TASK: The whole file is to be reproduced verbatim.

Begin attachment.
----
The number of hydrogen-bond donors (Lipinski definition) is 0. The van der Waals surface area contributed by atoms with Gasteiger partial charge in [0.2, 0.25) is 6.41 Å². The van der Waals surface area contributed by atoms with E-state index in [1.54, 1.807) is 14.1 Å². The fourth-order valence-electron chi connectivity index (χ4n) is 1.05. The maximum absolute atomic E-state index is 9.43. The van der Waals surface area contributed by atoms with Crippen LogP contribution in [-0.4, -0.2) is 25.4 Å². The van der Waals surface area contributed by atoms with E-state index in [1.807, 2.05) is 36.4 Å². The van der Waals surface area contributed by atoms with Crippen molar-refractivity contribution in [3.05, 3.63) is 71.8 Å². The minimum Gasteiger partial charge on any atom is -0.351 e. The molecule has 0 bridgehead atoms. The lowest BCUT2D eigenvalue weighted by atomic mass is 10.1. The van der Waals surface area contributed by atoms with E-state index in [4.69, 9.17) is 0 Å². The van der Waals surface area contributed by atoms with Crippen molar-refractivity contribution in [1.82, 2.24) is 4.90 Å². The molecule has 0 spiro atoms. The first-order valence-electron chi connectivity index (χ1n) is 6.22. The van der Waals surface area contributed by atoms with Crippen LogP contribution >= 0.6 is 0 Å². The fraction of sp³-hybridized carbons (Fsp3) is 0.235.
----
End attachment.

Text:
The number of hydrogen-bond donors (Lipinski definition) is 0. The van der Waals surface area contributed by atoms with Gasteiger partial charge in [0.2, 0.25) is 6.41 Å². The van der Waals surface area contributed by atoms with E-state index in [1.54, 1.807) is 14.1 Å². The fourth-order valence-electron chi connectivity index (χ4n) is 1.05. The maximum absolute atomic E-state index is 9.43. The van der Waals surface area contributed by atoms with Crippen LogP contribution in [-0.4, -0.2) is 25.4 Å². The van der Waals surface area contributed by atoms with E-state index in [1.807, 2.05) is 36.4 Å². The van der Waals surface area contributed by atoms with Crippen molar-refractivity contribution in [3.05, 3.63) is 71.8 Å². The minimum Gasteiger partial charge on any atom is -0.351 e. The molecule has 0 bridgehead atoms. The lowest BCUT2D eigenvalue weighted by atomic mass is 10.1. The van der Waals surface area contributed by atoms with E-state index in [4.69, 9.17) is 0 Å². The van der Waals surface area contributed by atoms with Crippen molar-refractivity contribution in [1.82, 2.24) is 4.90 Å². The molecule has 0 spiro atoms. The first-order valence-electron chi connectivity index (χ1n) is 6.22. The van der Waals surface area contributed by atoms with Crippen LogP contribution >= 0.6 is 0 Å². The fraction of sp³-hybridized carbons (Fsp3) is 0.235.